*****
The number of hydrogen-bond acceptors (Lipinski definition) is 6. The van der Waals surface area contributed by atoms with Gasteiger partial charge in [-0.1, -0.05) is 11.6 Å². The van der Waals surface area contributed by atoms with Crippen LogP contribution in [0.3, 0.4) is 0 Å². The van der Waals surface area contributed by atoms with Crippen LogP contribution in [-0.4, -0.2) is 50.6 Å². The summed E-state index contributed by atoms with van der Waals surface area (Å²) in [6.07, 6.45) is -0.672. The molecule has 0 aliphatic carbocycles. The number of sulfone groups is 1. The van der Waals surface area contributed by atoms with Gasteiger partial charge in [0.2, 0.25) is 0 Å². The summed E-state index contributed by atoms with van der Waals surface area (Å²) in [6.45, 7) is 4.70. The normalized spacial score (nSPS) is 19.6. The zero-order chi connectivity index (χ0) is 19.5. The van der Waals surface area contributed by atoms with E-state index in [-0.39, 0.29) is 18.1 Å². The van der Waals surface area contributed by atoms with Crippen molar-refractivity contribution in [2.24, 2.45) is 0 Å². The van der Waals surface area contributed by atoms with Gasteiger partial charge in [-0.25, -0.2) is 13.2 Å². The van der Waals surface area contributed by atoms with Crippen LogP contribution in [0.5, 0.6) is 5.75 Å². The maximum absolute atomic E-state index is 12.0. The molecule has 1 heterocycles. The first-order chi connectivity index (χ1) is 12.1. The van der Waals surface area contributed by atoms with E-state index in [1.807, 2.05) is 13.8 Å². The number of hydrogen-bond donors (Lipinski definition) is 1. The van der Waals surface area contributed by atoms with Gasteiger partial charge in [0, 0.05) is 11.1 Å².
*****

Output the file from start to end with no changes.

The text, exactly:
The number of hydrogen-bond acceptors (Lipinski definition) is 6. The van der Waals surface area contributed by atoms with Gasteiger partial charge in [-0.1, -0.05) is 11.6 Å². The van der Waals surface area contributed by atoms with Crippen LogP contribution in [0.3, 0.4) is 0 Å². The van der Waals surface area contributed by atoms with Crippen LogP contribution in [-0.4, -0.2) is 50.6 Å². The summed E-state index contributed by atoms with van der Waals surface area (Å²) in [6.07, 6.45) is -0.672. The molecule has 0 aliphatic carbocycles. The number of sulfone groups is 1. The van der Waals surface area contributed by atoms with Gasteiger partial charge in [0.2, 0.25) is 0 Å². The summed E-state index contributed by atoms with van der Waals surface area (Å²) in [6.45, 7) is 4.70. The normalized spacial score (nSPS) is 19.6. The zero-order chi connectivity index (χ0) is 19.5. The van der Waals surface area contributed by atoms with E-state index in [-0.39, 0.29) is 18.1 Å². The van der Waals surface area contributed by atoms with Crippen molar-refractivity contribution in [2.24, 2.45) is 0 Å². The van der Waals surface area contributed by atoms with Gasteiger partial charge in [-0.25, -0.2) is 13.2 Å². The van der Waals surface area contributed by atoms with Crippen LogP contribution in [0.5, 0.6) is 5.75 Å². The maximum absolute atomic E-state index is 12.0. The molecule has 1 heterocycles. The first-order chi connectivity index (χ1) is 12.1. The van der Waals surface area contributed by atoms with E-state index in [1.807, 2.05) is 13.8 Å². The number of hydrogen-bond donors (Lipinski definition) is 1. The van der Waals surface area contributed by atoms with Gasteiger partial charge in [0, 0.05) is 11.1 Å².